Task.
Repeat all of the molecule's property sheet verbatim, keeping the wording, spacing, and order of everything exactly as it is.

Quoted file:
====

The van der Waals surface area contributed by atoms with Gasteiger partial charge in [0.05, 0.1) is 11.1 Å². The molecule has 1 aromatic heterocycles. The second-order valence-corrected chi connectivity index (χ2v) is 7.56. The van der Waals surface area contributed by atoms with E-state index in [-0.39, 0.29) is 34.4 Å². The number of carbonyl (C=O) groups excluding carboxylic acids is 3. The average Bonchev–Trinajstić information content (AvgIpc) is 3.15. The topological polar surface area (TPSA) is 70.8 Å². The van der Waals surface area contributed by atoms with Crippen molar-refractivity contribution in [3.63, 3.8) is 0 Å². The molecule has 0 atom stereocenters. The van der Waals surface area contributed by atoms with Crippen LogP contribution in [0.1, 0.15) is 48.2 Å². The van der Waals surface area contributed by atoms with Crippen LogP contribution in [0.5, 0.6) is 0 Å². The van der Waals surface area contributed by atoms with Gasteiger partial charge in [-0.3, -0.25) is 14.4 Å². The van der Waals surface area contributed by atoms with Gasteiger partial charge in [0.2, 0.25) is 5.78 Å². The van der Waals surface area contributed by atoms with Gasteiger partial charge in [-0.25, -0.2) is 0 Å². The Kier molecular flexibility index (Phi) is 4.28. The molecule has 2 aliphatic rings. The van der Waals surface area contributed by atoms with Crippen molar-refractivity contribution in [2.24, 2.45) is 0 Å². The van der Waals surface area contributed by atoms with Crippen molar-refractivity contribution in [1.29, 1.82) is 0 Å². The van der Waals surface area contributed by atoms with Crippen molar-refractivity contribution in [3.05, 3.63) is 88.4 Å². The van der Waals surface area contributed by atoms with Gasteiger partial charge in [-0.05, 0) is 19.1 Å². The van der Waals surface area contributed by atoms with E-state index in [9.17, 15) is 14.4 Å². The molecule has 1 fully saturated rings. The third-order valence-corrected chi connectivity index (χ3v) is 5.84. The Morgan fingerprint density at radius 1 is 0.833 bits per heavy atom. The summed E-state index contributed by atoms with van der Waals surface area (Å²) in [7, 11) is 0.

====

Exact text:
The van der Waals surface area contributed by atoms with Gasteiger partial charge in [0.05, 0.1) is 11.1 Å². The molecule has 1 aromatic heterocycles. The second-order valence-corrected chi connectivity index (χ2v) is 7.56. The van der Waals surface area contributed by atoms with E-state index in [-0.39, 0.29) is 34.4 Å². The number of carbonyl (C=O) groups excluding carboxylic acids is 3. The average Bonchev–Trinajstić information content (AvgIpc) is 3.15. The topological polar surface area (TPSA) is 70.8 Å². The van der Waals surface area contributed by atoms with Crippen molar-refractivity contribution in [3.63, 3.8) is 0 Å². The molecule has 0 atom stereocenters. The van der Waals surface area contributed by atoms with Crippen LogP contribution in [0.1, 0.15) is 48.2 Å². The van der Waals surface area contributed by atoms with Crippen LogP contribution in [0.5, 0.6) is 0 Å². The van der Waals surface area contributed by atoms with Gasteiger partial charge in [-0.3, -0.25) is 14.4 Å². The van der Waals surface area contributed by atoms with Gasteiger partial charge in [0.2, 0.25) is 5.78 Å². The van der Waals surface area contributed by atoms with Gasteiger partial charge in [-0.25, -0.2) is 0 Å². The Kier molecular flexibility index (Phi) is 4.28. The molecule has 2 aliphatic rings. The van der Waals surface area contributed by atoms with Crippen molar-refractivity contribution in [2.24, 2.45) is 0 Å². The van der Waals surface area contributed by atoms with Crippen molar-refractivity contribution in [1.29, 1.82) is 0 Å². The van der Waals surface area contributed by atoms with Crippen molar-refractivity contribution in [3.05, 3.63) is 88.4 Å². The van der Waals surface area contributed by atoms with Gasteiger partial charge in [-0.05, 0) is 19.1 Å². The van der Waals surface area contributed by atoms with E-state index in [9.17, 15) is 14.4 Å². The molecule has 1 fully saturated rings. The third-order valence-corrected chi connectivity index (χ3v) is 5.84. The Morgan fingerprint density at radius 1 is 0.833 bits per heavy atom. The summed E-state index contributed by atoms with van der Waals surface area (Å²) in [7, 11) is 0.